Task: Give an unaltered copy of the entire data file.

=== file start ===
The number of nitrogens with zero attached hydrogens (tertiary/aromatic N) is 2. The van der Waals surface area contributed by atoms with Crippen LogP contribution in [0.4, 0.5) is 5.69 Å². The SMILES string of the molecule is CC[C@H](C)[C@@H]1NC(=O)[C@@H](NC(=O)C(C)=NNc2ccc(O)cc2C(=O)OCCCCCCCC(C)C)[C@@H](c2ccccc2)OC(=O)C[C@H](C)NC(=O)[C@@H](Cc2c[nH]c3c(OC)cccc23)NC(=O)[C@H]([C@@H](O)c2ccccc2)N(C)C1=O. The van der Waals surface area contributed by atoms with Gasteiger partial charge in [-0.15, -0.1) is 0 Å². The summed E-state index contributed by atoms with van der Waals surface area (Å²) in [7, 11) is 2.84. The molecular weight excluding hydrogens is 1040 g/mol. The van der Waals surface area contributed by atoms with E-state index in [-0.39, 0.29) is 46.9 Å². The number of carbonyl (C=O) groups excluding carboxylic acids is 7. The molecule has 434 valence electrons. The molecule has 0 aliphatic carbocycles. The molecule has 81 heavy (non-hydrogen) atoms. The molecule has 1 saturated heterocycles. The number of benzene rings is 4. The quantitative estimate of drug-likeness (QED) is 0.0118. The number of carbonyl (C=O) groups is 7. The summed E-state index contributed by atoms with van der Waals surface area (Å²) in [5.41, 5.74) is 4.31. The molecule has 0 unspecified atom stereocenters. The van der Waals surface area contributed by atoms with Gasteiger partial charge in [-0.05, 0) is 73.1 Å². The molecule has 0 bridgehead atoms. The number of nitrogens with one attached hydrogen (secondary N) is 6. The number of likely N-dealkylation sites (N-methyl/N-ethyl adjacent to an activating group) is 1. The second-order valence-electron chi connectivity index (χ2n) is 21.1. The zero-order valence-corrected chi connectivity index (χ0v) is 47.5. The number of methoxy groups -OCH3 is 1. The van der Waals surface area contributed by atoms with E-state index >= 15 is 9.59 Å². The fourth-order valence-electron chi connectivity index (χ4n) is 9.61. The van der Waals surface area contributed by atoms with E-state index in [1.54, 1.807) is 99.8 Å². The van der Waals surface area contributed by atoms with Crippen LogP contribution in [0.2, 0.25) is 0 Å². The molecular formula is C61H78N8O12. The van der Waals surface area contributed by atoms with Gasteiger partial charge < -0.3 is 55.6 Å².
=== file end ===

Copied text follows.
The number of nitrogens with zero attached hydrogens (tertiary/aromatic N) is 2. The van der Waals surface area contributed by atoms with Crippen LogP contribution in [0.4, 0.5) is 5.69 Å². The SMILES string of the molecule is CC[C@H](C)[C@@H]1NC(=O)[C@@H](NC(=O)C(C)=NNc2ccc(O)cc2C(=O)OCCCCCCCC(C)C)[C@@H](c2ccccc2)OC(=O)C[C@H](C)NC(=O)[C@@H](Cc2c[nH]c3c(OC)cccc23)NC(=O)[C@H]([C@@H](O)c2ccccc2)N(C)C1=O. The van der Waals surface area contributed by atoms with Gasteiger partial charge in [-0.15, -0.1) is 0 Å². The summed E-state index contributed by atoms with van der Waals surface area (Å²) in [7, 11) is 2.84. The molecular weight excluding hydrogens is 1040 g/mol. The van der Waals surface area contributed by atoms with E-state index in [-0.39, 0.29) is 46.9 Å². The number of carbonyl (C=O) groups excluding carboxylic acids is 7. The molecule has 434 valence electrons. The molecule has 0 aliphatic carbocycles. The molecule has 81 heavy (non-hydrogen) atoms. The molecule has 1 saturated heterocycles. The number of benzene rings is 4. The quantitative estimate of drug-likeness (QED) is 0.0118. The number of carbonyl (C=O) groups is 7. The summed E-state index contributed by atoms with van der Waals surface area (Å²) in [5.41, 5.74) is 4.31. The molecule has 0 unspecified atom stereocenters. The van der Waals surface area contributed by atoms with Gasteiger partial charge in [-0.05, 0) is 73.1 Å². The molecule has 0 bridgehead atoms. The number of nitrogens with one attached hydrogen (secondary N) is 6. The number of likely N-dealkylation sites (N-methyl/N-ethyl adjacent to an activating group) is 1. The second-order valence-electron chi connectivity index (χ2n) is 21.1. The zero-order valence-corrected chi connectivity index (χ0v) is 47.5. The number of methoxy groups -OCH3 is 1. The van der Waals surface area contributed by atoms with E-state index >= 15 is 9.59 Å². The fourth-order valence-electron chi connectivity index (χ4n) is 9.61. The van der Waals surface area contributed by atoms with E-state index in [1.54, 1.807) is 99.8 Å². The van der Waals surface area contributed by atoms with Crippen LogP contribution in [0.2, 0.25) is 0 Å². The molecular formula is C61H78N8O12. The van der Waals surface area contributed by atoms with Gasteiger partial charge < -0.3 is 55.6 Å².